HOME >> BIOLOGY >> NEWS
Georgia Scientists Study Salt Marsh To Understand Global Warming

An interdisciplinary team of scientists has found a surprisingly high rate of carbon and nutrient turnover by microbes in one of Georgia's coastal salt marshes, a highly productive ecosystem.

The team of researchers, all associated with the Georgia Institute of Technology, is conducting a long-term study at Sapelo Island, Ga., to examine the marsh's biogeochemical processes — that is, the exchange of biogeochemical elements such as carbon, phosphorus, nutrients and metals between living and non-living components of the environment. They want to know how these processes relate to the productivity, faunal activity and hydrology of the marsh system. An understanding of these relationships is crucial to predicting the effects of global warming on the coastal environment.

They are presenting their findings to date at the joint meeting of the Ecological Society of America and the American Society of Limnology and Oceanography to be held June 7 -12 in St. Louis, Mo. This presentation is scheduled for 11:30 a.m. June 11 in the conference facilities at the Adam's Mark Hotel.

"We observed some of the highest rates of organic matter decomposition ever measured in marine systems," said Dr. Joel Kostka, a Georgia Tech adjunct assistant professor and a researcher at the Skidaway Institute of Oceanography, a research unit of the University System of Georgia. One reason for the higher than expected results may have been the length of time the study was conducted; very few studies have looked at decomposition rates by microorganisms over a two-year period, as this ongoing study has done, Kostka added.

Researchers believe microorganisms in salt marsh sediments play a significant role in the cycling of materials in the ecosystem. By examining microorganisms, such as bacteria that occur in salt marsh sediments, the scientists hope to determine what drives microbial activity. By looking at the marsh environment across several seasons, they are learning how the n
'"/>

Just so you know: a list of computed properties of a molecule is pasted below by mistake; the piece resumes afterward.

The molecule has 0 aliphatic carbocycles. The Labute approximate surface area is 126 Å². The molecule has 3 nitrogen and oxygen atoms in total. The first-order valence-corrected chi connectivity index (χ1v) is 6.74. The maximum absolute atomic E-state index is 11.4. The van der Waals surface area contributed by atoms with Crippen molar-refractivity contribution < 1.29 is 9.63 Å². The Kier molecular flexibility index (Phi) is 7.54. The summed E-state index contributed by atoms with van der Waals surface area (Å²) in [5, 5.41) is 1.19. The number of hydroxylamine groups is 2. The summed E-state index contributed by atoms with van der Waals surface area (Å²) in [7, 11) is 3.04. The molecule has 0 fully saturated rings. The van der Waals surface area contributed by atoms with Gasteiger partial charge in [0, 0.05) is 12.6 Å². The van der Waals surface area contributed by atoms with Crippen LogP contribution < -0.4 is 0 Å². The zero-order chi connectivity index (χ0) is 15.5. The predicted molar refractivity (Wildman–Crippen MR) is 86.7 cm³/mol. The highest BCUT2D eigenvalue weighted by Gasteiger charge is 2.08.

Contact: Jane Sanders
jane.sanders@edi.gatech.edu
404-894-2214
Georgia Institute of Technology Research News
5-Jun-1998


Page: 1 2 3

Related biology news :

1. New Georgia Tech Biosciences Center assists life-science startup companies
2. NSF awards four-year, $3.9 million grant to plant biology team led by University of Georgia
3. Collaborative grant to Rutgers and Rep. of Georgia for salmonella research
4. Georgia Tech researchers use lab cultures to control robotic device
5. University of Georgia scientists plot key events in plants evolution
6. ORNL, Georgias Isotron develop promising new cancer treatment
7. University of Georgia researchers link increased risk of illness to sewage sludge used as fertilizer
8. NSF awards University of Georgia $8.7 million for crop genetics research
9. University of Georgia unveils technique to improve success rate of cattle cloning
10. University of Georgia unveils technique to improve success rate of cattle cloning
11. University of Georgia geneticist among the first to study genetic mating systems of fishes and turtles

Post Your Comments:
*Name:
*Comment:
*Email:


(Date:2/2/2017)... , Feb. 2, 2017   TapImmune, Inc. ... immuno-oncology company specializing in the development of innovative ... treatment of cancer and metastatic disease, announced today ... GMP manufacturing of a second clinical lot of ... folate receptor alpha. The manufactured vaccine product will ...
(Date:1/30/2017)... , Jan. 30, 2017   Invitae Corporation ... growing genetic information companies, today announced that it will ... and provide 2017 guidance on Monday, February 13, 2017, ... that day at 4:45 p.m. Eastern / 1:45 p.m. ... team will briefly review financial results, guidance, and recent ...
(Date:1/24/2017)...  It sounds simple and harmless—an electronic sensor ... signs and alerts parents on their smart phones ... drops. But pediatric experts argue that such devices ... evidence of medical benefits, especially to healthy babies. ... parents of healthy babies, promising peace of mind ...
Breaking Biology News(10 mins):
(Date:2/23/2017)... SAN DIEGO and SAN FRANCISCO ... , a privately-held regenerative medicine company, and Beyond Type ... living with type 1 diabetes, today announced a grant ... develop a functional cure for type 1 and other ... decade, ViaCyte has been developing innovative stem cell-derived cell ...
(Date:2/22/2017)... ... 22, 2017 , ... Kernel , a human intelligence ... (KRS) clinical development program. KRS is a neurotechnology spin-out from the Massachusetts ... applications. The terms of the transaction were not disclosed. , It addition ...
(Date:2/22/2017)... Feb. 22, 2017 Scientists propose in ... organ damage in Gaucher and maybe other lysosomal storage ... lower costs than current therapies. An international ... Center , which also included investigators from the University ... their data Feb. 22. The study was conducted in ...
(Date:2/22/2017)... ... February 22, 2017 , ... LabRoots ... scientists from around the world, is pleased to announce the 2nd annual Precision ... 2017. This premier, online-only conference focused on the development and advancements in precision ...
Breaking Biology Technology:
Cached News: